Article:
In 2015, as the Battle of Waterloo is commemorated throughout Europe, the Hermitage Amsterdam will turn the clock back to the decisive years that preceded Waterloo, the days of Napoleon Bonaparte and two exceptional and very different contemporaries: Tsar Alexander I, his friend and enemy, and Joséphine, the love of his life.
More than two hundred magnificent paintings, sculptures, personal possessions, gowns and uniforms, objets d’art and impressive weapons will tell the story of two mighty rulers and a woman with great personality. The central themes are friendship, war and politics, as well as Joséphine’s great art collection, which included Dutch and Italian masters such as Potter, Van der Werff, Luini and Canova. The two men come even physically close, in Napoleon’s death mask and in a medallion with a lock of Alexander’s hair. A significant part of Joséphine’s collection eventually came into the possession of the Hermitage, and many of the highlights will be on display in Holland for the first time.
The exhibition story begins in 1807. Napoleon and Joséphine were seeing very little of each other, because of the many wars that Napoleon was waging across the European continent. Joséphine was on her own in their love nest, Château de Malmaison, just outside Paris. That year, Napoleon and the tsar concluded the Treaty of Tilsit, establishing a coalition for peace intended to change the political constellation in Europe and Asia. In the process, they formed a friendship that seemed genuine and enduring. After fifteen days, they said farewell, and in the years that followed they exchanged many diplomatic gifts.
The treaties were intended as an eternal seal on their peace and their friendship. But they proved impossible to enforce, and a new war broke out. The disastrous turning point was Napoleon’s Russian campaign of 1812. Few events in history have made such a strong impression as the French retreat from Moscow in that year. The most catastrophic episode for Napoleon's army, however, was probably the crossing of the ice-cold Berezina River. In just a few days’ tens of thousands of soldiers died in battle, froze to death, drowned or starved. Many of them came from Holland, a fact that is still well-known today, thanks to an illustration by Jan Hoynck van Papendrecht used in Dutch schools for many years and included in the exhibition. The drama of the campaign surges to life in works such as four large battle paintings by Peter Hess. The Russian campaign put an end to many years of success for Napoleon and his Grande Armée. The French army was massacred: out of 600,000 soldiers, less than 100,000 survived.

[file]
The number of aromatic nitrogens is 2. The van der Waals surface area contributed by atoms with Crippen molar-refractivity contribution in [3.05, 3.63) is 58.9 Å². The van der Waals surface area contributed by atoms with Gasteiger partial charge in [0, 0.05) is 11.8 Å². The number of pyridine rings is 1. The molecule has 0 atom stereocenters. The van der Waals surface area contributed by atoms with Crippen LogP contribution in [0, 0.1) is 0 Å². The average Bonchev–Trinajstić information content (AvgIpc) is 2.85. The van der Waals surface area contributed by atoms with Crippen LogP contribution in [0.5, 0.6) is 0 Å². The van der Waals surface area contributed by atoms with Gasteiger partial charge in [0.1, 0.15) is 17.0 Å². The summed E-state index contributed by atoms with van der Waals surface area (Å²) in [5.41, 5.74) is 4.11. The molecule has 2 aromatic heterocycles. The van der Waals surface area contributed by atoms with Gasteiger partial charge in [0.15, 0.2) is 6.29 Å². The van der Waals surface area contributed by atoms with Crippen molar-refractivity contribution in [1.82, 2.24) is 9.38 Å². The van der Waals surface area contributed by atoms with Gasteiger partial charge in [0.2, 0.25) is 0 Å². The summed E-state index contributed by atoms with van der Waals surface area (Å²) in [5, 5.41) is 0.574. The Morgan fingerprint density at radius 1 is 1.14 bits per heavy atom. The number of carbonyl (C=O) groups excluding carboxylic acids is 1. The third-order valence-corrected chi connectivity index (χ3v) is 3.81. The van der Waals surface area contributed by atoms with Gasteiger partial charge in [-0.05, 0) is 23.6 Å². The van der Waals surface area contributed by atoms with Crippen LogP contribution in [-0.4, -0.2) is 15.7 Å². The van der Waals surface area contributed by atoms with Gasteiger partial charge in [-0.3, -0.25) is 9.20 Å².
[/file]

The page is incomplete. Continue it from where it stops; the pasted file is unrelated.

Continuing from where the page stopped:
The Tsar also suffered heavy losses, but he held a victory parade in Paris. Napoleon was utterly defeated and sent into exile. In Paris, the Tsar contacted the former empress, Joséphine, who received him at Malmaison. Just as the Tsar and Napoleon had once developed a warm friendship, the Tsar and Joséphine did the same. There are various, often contradictory stories about the motivations of the two. In any case, she gave Alexander one of the greatest gifts a tsar could ask for: the ancient Gonzaga Cameo, from the 3rd century BC. Alexander invited her to come and live in St Petersburg, but she never had the chance to take the invitation into consideration because of her early death. Shortly after a stroll with the Tsar, the former empress died of pneumonia. The rest is history.
The Tsar was not only the victor, along with his allies, but also the buyer of Josephine’s famous art collection. By the time of her death, it comprised more than four hundred works, by masters such as Potter, Metsu, Van der Werff, Rembrandt, Claude Lorrain, Luini, Schidone, David Teniers the Younger, Terborch and Canova. She had purchased many of these works herself, and many others were gifts from Napoleon, war trophies from conquered territories. Alexander bought a large number of paintings and sculptures in 1815 for the then-astronomical sum of 940,000 French francs. Joséphine’s daughter Hortense and son Eugène came under Alexander’s protection, and a generation later Joséphine’s grandson married a Romanov princess, creating a tie of blood between the two families. Partly for this reason, many of the works in her collection ultimately found their way to the Hermitage. Her descendants married into the royal families of Belgium, Denmark, Luxembourg, Norway and Sweden.